Archives for October 2011
During an interview yesterday evening with conservative talk show host Mark Levin, Sarah Palin, former Governor of Alaska, will not run for president in 2012:
Former Alaska governor Sarah Palin announced Wednesday evening that she would not be running for president in 2012.
On the Mark Levin radio show Wednesday evening, Palin said she believed she would have more impact outside of the race. The decision ends over a year of speculation about the 2008 Republican vice presidential nominee’s plans.
“Not being a candidate, really you are unshackled and you’re able to be even more active,” she told Levin. “I need to be able to say what I want to say.”
Palin, who made the speculation of a bid unnecessarily dramatic, sent out a full statement shortly after the interview, noting that her efforts in 2012 would be focused on “replacing the President, re-taking the Senate, and maintaining the House”:
Many of today’s so-called progressives try to highlight diversity and civil liberties, but not too long ago many following this philosophy were engaged in the eugenics movement. Art Carden and Steven Horwitz remind us in this month’s issue of The Freeman:
According to the received account of the Progressive Era, an enlightened government swept in and regulated markets for goods, labor, and capital, thereby protecting the hapless masses from the vicissitudes of unrestrained laissez-faire capitalism. The Progressives had faith that experts would rise above self-interest and implement wise plans to create a great society. The resulting state-level workplace safety regulations, restrictions on child labor, and minimum wages restored dignity and safety to the trod-upon and exploited workers.
Despite the widespread acceptance of this narrative, there are many reasons to question whether it accurately portrays the motivations and hopes of some Progressive-Era reformers. In a 2005 article in the Journal of Economic Perspectives, “Eugenics and Economics in the Progressive Era,” the economist Thomas C. Leonard offered a completely new historical account of the sources of Progressive-Era labor legislation and the intentions of its supporters. Leonard’s work, including an important 2009 article coauthored with legal scholar David E. Bernstein for Law and Contemporary Problems, “Excluding Unfit Workers: Social Control Versus Social Justice in the Age of Economic Reform,” indicates that lurking behind what many people see as humanitarian reforms was something much uglier.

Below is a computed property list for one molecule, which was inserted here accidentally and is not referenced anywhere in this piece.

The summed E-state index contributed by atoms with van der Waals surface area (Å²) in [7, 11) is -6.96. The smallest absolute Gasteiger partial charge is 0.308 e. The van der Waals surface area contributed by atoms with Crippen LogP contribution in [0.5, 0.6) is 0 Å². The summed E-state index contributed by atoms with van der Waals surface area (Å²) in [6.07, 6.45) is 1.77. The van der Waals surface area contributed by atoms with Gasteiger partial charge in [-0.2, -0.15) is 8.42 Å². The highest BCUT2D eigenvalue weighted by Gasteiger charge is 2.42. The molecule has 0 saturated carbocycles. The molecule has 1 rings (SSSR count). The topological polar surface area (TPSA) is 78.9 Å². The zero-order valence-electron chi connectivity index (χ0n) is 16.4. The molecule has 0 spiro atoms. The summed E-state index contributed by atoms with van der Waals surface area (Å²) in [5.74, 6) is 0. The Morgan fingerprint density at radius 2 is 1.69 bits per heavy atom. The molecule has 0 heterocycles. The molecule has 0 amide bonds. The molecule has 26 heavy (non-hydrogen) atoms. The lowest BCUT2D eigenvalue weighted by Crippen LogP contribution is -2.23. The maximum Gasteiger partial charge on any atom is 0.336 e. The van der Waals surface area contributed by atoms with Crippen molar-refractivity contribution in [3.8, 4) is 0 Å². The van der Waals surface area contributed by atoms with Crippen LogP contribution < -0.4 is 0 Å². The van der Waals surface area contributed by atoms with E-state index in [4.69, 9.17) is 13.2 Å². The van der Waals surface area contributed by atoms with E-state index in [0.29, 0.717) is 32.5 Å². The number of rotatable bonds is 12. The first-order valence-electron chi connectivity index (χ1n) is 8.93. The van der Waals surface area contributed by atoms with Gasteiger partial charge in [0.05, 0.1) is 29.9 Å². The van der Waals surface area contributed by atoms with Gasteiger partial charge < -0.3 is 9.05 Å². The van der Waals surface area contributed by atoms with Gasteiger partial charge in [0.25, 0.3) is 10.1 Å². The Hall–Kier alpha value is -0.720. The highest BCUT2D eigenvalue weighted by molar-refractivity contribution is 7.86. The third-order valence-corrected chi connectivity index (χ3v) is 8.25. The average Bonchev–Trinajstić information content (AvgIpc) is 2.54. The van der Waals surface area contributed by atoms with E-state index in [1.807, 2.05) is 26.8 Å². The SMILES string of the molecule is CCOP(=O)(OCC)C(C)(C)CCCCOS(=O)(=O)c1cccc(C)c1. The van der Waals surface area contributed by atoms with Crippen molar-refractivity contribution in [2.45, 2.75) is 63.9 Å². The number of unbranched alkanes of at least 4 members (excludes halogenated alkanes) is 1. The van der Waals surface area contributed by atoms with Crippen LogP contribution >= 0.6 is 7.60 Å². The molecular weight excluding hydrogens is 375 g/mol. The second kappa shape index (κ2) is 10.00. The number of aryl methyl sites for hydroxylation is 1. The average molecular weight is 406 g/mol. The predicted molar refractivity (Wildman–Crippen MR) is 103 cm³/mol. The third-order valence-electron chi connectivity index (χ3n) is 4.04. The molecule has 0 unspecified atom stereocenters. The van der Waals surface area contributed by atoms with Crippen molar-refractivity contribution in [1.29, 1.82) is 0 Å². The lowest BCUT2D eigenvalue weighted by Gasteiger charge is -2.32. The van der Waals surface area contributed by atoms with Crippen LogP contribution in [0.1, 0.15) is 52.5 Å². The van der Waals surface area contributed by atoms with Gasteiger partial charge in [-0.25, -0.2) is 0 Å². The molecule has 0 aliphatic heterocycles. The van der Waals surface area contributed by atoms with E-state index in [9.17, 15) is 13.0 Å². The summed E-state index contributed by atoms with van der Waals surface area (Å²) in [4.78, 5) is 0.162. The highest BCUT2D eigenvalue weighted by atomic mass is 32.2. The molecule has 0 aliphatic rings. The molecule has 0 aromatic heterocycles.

Remember the botched ATF sting, Operation Fast and Furious? Despite reservations from agents and FFL-licensed dealers, the ATF allowed straw purchasers to buy guns and carry them across the border into Mexico, which had deadly results.
Bob Barr, a former Congressman from Georgia, explained Operation Fast and Furious in detail and its aftermath back in August:
ATF allowed some 2,000 weapons to be sold during the operation, including more than 360 guns to a pair of convicted felons.
The results of Operation Fast and Furious (dubbed by critics, “Operation Gun Walker”) were sadly predictable. The weapons ended up in the hands of some of Mexico’s most violent drug cartels; who use the weapons to gun down rivals, police, government officials, and random citizens.
According to a report released last week by House oversight committee Chairman Darrell Issa (R-CA) and Sen. Chuck Grassley (R-IA), high-powered guns and other munitions connected to the ATF’s Phoenix office, out of which the operation was run, began turning up at crime scenes in Mexico. ATF officials in Mexico were blindsided by the discoveries.
Carlos Canino, acting ATF Attaché to Mexico, has been particularly outspoken about the operation, calling it a “perfect storm of idiocy.” Canino’s concern is well-founded. In December, Brian Terry, a Border Patrol Agent, was shot and killed during an incident near the Arizona-Mexico border. Two of the guns found at the scene were connected to Operation Fast and Furious.
Thus far, no one in Washington has admitted that the disastrous consequences of this operation were the government’s fault. However, there are steps that President Obama and Attorney General Eric Holder can and should take, to assure the American people such problems will not recur.